Occurs from about 29º N in Florida and 19º N in Mexico to about 28º S in Argentina, mostly at low altitudes (<850 m asl, but reportedly to 1,500 m asl). This is equivalent to a range in average annual temperatures of 21‒26 ºC, with some frost incidence at the extremes. H. amplexicaulis appears better adapted to slightly lower temperatures than is H. acutigluma.
Tolerant of only light shade.
Appears to be primarily a short day plant with a critical daylength of about 12 hours. Flowering also appears to be stimulated in response to an extended, more intense wet season. Although plants can largely flower throughout the growing season, there is a peak flowering from March/April to late June in the southern hemisphere or September/October to late December in the northern hemisphere.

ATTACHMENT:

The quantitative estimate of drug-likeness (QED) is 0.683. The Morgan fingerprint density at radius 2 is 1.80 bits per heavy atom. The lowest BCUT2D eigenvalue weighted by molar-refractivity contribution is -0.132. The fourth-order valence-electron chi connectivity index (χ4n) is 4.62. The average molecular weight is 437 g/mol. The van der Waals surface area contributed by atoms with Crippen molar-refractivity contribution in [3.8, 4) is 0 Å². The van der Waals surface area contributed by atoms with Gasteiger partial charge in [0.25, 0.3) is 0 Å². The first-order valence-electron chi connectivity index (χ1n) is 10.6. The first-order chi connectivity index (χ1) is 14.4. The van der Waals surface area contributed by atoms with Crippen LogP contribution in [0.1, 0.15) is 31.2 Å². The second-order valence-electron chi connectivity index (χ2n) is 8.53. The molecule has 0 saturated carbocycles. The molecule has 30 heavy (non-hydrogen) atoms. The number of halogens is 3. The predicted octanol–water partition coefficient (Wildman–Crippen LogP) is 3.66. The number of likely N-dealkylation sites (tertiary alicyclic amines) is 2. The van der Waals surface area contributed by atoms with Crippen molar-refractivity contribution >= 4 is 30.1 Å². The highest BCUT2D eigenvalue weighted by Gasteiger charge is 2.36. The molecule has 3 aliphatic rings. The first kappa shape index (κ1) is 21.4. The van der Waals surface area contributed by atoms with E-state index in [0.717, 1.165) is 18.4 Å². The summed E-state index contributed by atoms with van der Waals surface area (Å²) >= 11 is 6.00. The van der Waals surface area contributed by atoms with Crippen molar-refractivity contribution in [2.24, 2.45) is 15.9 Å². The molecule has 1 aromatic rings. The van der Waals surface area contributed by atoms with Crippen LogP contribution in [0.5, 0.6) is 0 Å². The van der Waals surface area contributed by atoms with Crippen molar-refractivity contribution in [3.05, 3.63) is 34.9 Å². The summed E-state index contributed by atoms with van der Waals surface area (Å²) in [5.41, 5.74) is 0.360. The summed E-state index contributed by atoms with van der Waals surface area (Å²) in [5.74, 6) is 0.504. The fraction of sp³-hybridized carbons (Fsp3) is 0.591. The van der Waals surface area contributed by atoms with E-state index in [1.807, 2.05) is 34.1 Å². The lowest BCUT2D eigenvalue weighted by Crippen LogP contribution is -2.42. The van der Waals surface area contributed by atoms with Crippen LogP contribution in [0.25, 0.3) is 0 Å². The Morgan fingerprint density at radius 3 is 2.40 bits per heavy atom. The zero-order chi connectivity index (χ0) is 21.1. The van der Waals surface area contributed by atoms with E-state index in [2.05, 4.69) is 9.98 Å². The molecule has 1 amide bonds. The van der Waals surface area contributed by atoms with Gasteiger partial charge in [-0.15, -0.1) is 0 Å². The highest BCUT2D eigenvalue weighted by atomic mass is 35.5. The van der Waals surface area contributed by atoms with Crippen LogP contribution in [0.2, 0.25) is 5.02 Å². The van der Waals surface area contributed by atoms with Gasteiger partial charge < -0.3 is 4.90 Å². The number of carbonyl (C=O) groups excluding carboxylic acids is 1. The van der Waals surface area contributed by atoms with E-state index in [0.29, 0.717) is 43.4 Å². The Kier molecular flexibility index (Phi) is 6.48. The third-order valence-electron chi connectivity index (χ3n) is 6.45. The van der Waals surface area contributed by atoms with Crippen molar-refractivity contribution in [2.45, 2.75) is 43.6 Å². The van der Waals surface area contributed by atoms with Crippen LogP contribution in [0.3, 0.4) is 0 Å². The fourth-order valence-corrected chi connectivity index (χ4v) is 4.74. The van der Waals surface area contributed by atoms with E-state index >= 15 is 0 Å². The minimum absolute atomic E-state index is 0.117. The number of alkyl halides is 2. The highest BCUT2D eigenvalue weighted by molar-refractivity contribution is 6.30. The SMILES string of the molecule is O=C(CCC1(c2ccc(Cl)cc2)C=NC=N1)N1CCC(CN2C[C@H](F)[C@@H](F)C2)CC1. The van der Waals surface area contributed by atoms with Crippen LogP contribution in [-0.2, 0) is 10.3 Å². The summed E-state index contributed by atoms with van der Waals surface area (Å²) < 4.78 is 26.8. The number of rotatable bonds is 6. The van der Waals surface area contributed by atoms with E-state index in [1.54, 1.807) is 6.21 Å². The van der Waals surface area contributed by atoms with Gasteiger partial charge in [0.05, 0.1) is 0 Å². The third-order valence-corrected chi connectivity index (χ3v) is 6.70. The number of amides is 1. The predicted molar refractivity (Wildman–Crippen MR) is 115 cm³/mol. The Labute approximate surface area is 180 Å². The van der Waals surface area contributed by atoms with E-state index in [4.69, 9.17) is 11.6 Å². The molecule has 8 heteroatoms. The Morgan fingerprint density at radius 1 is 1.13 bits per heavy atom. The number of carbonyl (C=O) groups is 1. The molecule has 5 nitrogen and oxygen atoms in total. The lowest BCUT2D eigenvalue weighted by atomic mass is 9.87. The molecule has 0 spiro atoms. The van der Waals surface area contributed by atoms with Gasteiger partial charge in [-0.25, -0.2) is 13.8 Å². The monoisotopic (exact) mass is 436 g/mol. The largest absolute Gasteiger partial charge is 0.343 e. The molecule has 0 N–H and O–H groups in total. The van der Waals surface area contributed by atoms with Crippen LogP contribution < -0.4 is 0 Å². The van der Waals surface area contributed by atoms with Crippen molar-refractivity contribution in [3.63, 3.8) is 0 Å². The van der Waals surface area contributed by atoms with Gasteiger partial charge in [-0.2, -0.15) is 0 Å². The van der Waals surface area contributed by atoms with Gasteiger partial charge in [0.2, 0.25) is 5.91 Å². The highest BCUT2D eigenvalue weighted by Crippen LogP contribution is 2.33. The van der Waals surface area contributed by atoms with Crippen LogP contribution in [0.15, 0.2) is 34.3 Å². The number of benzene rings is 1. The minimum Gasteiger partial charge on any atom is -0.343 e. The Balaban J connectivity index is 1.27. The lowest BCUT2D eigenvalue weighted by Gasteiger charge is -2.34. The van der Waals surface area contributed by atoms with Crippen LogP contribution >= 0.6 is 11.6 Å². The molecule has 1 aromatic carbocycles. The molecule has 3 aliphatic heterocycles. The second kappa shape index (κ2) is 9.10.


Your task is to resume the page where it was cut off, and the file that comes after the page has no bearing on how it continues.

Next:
H. amplexicaulis is a valuable fodder resource for the dry season. It is normally not grazed at other times of the year due to the harmful effects of trampling and uprooting of plants from wet soil. However, once the soil has dried out sufficiently to carry stock, H. amplexicaulis can tolerate heavy grazing. Stands are normally stocked at one beast per 1.5‒2 ha.
By virtue of its habitat, fire is uncommon. However, fire following herbicide application can stimulate seedling growth if mature seed has fallen before herbicide treatment.
H. amplexicaulis can be established vegetatively or from seed. Stem cuttings (2‒3 nodes) can be dropped into water over 10 cm deep, or runners planted in rows 5 m apart. Seed can be broadcast onto wet soil, or onto shallow water, with seedlings emerging as the pond dries out. Sowing rates of 1‒2 kg seed/ha are usually adequate. Seed viability declines fairly quickly under ambient storage conditions in the tropics (20‒30 ºC), from an initial 98% to 10% over a period of 16 months.